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As Boston Declares Emergency, Flu Cases Also Spike in New York City

As Boston Declares Emergency, Flu Cases Also Spike in New York City
Health Commissioner encourages all New Yorkers to get flu vaccination.

New York City, along with most of the United States, has recently shown a spike in the number of confirmed influenza cases.

Boston Mayor Thomas Menino declared a public health emergency Wednesday as reports surfaced that suggest approximately 700 confirmed cases of the flu have been found in Boston since the beginning October. The number is a wide leap from last year's total case count of 70, according to a statement released by Menino's office.

"This is the worst flu season we've seen since 2009, and people should take the treat of flu seriously," Menino said Wednesday, according to a report from CNN.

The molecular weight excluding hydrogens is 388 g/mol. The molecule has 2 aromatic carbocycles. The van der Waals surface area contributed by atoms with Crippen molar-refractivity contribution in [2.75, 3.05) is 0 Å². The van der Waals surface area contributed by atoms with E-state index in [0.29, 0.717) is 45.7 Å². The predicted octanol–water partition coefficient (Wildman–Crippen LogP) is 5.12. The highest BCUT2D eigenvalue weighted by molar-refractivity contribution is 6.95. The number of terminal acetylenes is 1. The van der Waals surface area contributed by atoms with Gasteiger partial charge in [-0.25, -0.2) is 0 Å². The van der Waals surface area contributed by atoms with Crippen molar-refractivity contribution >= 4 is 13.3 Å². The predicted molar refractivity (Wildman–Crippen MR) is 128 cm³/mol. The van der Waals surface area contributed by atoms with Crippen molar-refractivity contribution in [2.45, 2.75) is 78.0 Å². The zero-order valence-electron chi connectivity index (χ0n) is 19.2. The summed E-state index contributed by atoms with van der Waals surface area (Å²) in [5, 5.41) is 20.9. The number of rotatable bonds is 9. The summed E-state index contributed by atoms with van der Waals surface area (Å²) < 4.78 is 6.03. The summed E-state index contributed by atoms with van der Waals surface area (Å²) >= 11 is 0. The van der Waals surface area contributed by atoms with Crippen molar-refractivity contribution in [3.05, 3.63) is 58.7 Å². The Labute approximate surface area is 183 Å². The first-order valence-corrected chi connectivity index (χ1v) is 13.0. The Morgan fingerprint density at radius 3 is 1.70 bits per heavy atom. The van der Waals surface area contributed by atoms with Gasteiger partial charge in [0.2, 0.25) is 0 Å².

Roughly 600 flu cases were confirmed last week in New York City, according to Dr. Nathan Litman of Montefiore Medical Center in the Bronx. The previous week rendered 200 confirmed cases. 

“This has been a huge flu season so far,” Litman said in a phone interview. “And I know that our emergency rooms are already overwhelmingly busy with patients being concerned about respiratory illness and fever, and possible flu.”

New York City's Department of Health would not confirm numbers. But Dr. Thomas Farley said in a statement Wednesday, “influenza activity in New York City is increasing and we encourage any New Yorkers who have not received their flu vaccination to do so immediately.”

Farley continued to highlight the fact that outbreaks have been reported recently in various nursing homes. He suggests that all residents and staffs of New York City nursing homes get the flu vaccine, restrict visits of potentially sick family members and act quickly to seek care if symptoms are recognized.

So far this season, there been 2,257 hospitalizations in the U.S. connected to the flu, according to CNN. Eighteen children have died.

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